AboutZoos, Since 2008


Feed­ing birds in win­ter speeds up evolution

pub­lished 23 Decem­ber 2009 | mod­i­fied 29 Decem­ber 2011

Feed­ing birds in win­ter is a most inno­cent human activ­ity, but it can nonethe­less have pro­found effects on the evo­lu­tion­ary future of a species, and those changes can be seen in the very near term. That’s the con­clu­sion of Schae­fer et al. In their report which shows that what was once a sin­gle pop­u­la­tion of birds known as black­caps (Sylvia atr­i­capilla) has been split into two repro­duc­tively iso­lated groups in fewer than 30 gen­er­a­tions, despite the fact that they con­tinue to breed side by side in the very same forests.

How did this speedy evo­lu­tion come about?

The split that the researchers observed fol­lowed the recent estab­lish­ment of a migra­tory divide between south­west– and northwest-​migrating black­cap pop­u­la­tions in Cen­tral Europe after humans began offer­ing food to them in the win­ter. The two groups began to fol­low dis­tinct migra­tory routes, win­ter­ing in Spain and the United King­dom, and faced dis­tinct selec­tive pres­sures. Under that pres­sure, the two groups have since become locally adapted eco­types. A first step to species dif­fer­en­ti­a­tion which can lead to species sep­a­ra­tion in the end.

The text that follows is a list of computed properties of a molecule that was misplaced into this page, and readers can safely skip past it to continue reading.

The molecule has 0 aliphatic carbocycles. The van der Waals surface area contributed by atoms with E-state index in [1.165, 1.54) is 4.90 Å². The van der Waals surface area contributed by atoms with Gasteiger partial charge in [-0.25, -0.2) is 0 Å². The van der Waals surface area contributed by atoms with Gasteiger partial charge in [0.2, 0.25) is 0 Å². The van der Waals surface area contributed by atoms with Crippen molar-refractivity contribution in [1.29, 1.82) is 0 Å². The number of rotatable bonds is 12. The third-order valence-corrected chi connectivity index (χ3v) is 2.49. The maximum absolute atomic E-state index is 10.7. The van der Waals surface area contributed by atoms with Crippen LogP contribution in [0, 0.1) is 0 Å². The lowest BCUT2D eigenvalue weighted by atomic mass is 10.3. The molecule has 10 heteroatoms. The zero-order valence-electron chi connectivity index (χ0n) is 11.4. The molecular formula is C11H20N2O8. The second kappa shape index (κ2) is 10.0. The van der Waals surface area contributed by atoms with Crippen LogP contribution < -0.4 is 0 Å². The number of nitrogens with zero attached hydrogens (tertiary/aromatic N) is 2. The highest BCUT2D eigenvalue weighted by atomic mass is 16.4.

The new north­west migra­tory route is shorter, and those birds feed on food pro­vided by humans instead of fruits as the birds that migrate south­west do. As a con­se­quence, birds migrat­ing north­west have rounder wings, which pro­vide bet­ter maneu­ver­abil­ity but make them less suited for long-​distance migra­tion. They also have longer, nar­rower bills that are less equipped for eat­ing large fruits like olives dur­ing the winter.

Although, it is not known if those birds will end up as sep­a­rate species even­tu­ally, it goes with­out say­ing that it pro­vides input to the long-​standing debate about whether geo­graphic sep­a­ra­tion is nec­es­sary for spe­ci­a­tion to occur.

(Source: www​.sci​encedaily​.com)

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